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Research - Genetic research - self-mutilation gene

NZ researchers identify self-mutilation gene

www.chinaview.cn 2004-05-23 12:30:47

WELLINGTON, May 23 (Xinhuanet) -- New Zealand researchers have identified a gene markedly increasing a teenager's risk of self-mutilation.
According to a study by the Christchurch School of Medicine, carried by Sunday Star-Times Sunday, the researchers have discovered those who have the gene are four times more likely to mutilate or cut themselves than those who do not have it.
Researcher professor Peter Joyce was quoted as saying that the gene appeared to intensify the "numb" state that self-mutilators try to escape from by inflicting pain and cutting themselves.
About 40 percent of the population has the gene, which researchers have now identified as one of three main predictors ofself-mutilation, along with borderline personality disorder and a history of childhood sexual abuse.
Joyce said the study, yet to be published, found that of the young people who did not carry the gene and who had not been sexually abused, only 5 percent self-mutilated.
By comparison, those who had the gene and had not been abused, or who had been abused and did not have the gene, had a 50 percentchance of self-mutilating.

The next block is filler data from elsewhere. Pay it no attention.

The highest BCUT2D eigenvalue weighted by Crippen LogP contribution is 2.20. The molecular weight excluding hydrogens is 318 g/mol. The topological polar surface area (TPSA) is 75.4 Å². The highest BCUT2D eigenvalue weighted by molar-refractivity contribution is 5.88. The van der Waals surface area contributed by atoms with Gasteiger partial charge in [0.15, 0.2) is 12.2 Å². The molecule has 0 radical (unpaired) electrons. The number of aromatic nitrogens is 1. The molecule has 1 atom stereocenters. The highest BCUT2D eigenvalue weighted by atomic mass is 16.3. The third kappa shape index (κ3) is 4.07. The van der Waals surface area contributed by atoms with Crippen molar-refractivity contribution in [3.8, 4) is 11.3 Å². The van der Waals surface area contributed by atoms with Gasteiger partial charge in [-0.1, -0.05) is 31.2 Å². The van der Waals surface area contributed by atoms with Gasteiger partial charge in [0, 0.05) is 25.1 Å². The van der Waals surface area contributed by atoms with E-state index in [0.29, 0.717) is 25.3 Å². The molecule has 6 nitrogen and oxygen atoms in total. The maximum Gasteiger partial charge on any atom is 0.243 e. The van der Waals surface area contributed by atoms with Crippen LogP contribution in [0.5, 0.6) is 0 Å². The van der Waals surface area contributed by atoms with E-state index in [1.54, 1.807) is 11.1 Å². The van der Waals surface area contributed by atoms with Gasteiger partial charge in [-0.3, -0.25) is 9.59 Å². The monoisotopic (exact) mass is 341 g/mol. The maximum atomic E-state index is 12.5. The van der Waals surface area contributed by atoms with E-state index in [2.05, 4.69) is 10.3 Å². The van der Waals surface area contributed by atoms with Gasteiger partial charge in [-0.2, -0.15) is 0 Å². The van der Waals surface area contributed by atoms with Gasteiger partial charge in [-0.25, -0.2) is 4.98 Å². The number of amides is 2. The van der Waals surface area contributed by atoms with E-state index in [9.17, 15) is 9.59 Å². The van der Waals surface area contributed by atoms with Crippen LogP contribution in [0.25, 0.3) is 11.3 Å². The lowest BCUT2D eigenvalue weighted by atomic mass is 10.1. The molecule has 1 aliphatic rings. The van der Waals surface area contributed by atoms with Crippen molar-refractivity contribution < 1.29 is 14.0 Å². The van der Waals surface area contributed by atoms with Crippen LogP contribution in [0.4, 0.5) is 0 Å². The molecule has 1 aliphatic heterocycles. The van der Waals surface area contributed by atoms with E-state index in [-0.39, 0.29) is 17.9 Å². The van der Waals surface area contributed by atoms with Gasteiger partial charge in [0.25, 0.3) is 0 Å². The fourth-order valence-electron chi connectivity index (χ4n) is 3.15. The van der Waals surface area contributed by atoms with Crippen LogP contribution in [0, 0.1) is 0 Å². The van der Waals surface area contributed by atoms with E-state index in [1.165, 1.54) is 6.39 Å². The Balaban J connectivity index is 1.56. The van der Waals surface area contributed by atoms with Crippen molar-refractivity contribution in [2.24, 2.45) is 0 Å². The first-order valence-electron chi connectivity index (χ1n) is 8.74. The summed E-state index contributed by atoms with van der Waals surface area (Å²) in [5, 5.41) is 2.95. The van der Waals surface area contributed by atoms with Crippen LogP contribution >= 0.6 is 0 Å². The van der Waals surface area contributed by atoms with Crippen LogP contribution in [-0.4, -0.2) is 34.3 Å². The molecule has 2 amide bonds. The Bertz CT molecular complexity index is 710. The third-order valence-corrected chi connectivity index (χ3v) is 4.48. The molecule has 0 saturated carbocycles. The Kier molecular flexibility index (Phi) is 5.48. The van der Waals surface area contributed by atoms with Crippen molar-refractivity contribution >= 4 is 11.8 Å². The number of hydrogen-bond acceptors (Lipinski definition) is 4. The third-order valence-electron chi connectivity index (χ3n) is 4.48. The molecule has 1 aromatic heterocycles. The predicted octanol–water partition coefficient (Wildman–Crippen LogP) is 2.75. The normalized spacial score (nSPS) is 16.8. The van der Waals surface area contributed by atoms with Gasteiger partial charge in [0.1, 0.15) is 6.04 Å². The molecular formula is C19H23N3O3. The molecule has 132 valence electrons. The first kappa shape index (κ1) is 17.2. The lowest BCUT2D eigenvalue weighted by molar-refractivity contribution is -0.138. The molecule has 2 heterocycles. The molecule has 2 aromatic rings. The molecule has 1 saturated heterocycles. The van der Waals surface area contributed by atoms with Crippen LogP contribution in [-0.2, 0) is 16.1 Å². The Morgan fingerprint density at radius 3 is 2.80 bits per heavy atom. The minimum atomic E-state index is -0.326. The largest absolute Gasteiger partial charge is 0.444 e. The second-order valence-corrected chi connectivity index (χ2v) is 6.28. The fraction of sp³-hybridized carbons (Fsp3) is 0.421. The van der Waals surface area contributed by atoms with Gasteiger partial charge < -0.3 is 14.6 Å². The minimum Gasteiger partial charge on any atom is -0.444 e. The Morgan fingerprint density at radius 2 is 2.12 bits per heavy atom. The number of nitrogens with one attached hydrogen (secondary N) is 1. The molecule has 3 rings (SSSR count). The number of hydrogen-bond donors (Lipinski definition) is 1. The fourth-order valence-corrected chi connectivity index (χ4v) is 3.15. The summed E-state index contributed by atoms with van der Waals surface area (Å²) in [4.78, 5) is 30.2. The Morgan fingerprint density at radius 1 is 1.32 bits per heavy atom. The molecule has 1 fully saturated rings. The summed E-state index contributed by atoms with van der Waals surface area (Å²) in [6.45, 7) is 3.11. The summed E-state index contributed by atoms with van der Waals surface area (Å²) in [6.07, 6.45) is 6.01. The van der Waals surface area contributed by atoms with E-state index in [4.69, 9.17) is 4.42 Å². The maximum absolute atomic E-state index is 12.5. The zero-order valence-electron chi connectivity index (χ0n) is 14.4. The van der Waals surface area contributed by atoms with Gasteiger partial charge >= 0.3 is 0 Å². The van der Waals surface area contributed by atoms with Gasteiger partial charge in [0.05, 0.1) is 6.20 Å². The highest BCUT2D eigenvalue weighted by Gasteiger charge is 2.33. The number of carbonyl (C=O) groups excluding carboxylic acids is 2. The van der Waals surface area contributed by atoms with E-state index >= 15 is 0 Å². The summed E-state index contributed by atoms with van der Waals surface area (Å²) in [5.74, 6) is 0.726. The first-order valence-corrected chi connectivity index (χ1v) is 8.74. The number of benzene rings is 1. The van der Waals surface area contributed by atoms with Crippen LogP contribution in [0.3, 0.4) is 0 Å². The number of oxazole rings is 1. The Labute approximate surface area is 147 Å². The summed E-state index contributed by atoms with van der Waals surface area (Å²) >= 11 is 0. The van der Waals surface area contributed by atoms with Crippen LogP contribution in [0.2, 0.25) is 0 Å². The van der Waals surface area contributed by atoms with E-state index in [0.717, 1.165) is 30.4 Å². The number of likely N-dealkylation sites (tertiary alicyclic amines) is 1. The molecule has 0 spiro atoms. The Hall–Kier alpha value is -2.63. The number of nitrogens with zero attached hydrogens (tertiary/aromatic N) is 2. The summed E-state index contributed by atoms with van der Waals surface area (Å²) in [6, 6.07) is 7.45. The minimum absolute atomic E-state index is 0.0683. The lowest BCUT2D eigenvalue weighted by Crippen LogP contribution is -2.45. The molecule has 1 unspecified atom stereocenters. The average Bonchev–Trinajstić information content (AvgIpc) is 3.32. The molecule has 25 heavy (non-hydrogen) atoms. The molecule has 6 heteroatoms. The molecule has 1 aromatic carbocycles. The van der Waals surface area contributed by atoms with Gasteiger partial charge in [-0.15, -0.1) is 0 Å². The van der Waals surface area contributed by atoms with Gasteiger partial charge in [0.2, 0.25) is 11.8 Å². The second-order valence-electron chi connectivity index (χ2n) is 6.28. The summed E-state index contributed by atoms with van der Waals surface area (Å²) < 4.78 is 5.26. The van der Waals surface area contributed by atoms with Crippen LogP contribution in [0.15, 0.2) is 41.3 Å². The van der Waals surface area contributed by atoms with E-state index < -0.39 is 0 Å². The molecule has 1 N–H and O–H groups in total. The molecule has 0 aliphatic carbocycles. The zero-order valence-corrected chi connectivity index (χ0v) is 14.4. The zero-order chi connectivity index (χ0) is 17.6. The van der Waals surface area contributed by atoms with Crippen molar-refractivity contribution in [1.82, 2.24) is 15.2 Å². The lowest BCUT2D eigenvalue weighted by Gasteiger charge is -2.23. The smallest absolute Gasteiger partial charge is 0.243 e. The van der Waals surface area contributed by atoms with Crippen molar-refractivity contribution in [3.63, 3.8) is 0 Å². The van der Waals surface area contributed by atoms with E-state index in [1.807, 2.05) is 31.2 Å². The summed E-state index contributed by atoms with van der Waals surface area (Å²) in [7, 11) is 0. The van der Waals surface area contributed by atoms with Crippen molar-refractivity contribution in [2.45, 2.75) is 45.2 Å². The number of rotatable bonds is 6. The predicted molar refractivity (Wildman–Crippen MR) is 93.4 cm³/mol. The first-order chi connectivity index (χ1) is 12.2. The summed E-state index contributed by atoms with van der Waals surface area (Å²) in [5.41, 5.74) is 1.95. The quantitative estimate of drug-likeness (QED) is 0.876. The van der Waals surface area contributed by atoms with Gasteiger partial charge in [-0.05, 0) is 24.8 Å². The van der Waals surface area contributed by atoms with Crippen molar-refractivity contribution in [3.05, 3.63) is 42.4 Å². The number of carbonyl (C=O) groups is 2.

An earlier Christchurch School of Medicine study into depression revealed more young people had cut themselves than had attempted suicide.
Jocye estimated about 5 percent of all New Zealanders self-mutilate at some time, usually in their teens.
The newspaper reported that in New Zealand, actual figures are difficult to find as self-mutilation is not well studied and is commonly confused with suicide attempts, but experts warn the number of teenagers cutting themselves is on the rise.
Auckland District Health Board clinical leader of mental healthNick Argyle said the prevalence of cutting had gone up and was nowone of the most common presentations at the Kari Center, the board' s community mental health service for children and adolescents.
"Young women cutting themselves is quite common," he said.
Joyce said more acceptable forms of self-mutilation, such as body piercing, might hide the extent of the problem. Patients sometimes resorted to body piercing or tattooing, rather than cutting themselves, when they needed pain to break their intenselynumb state, he said

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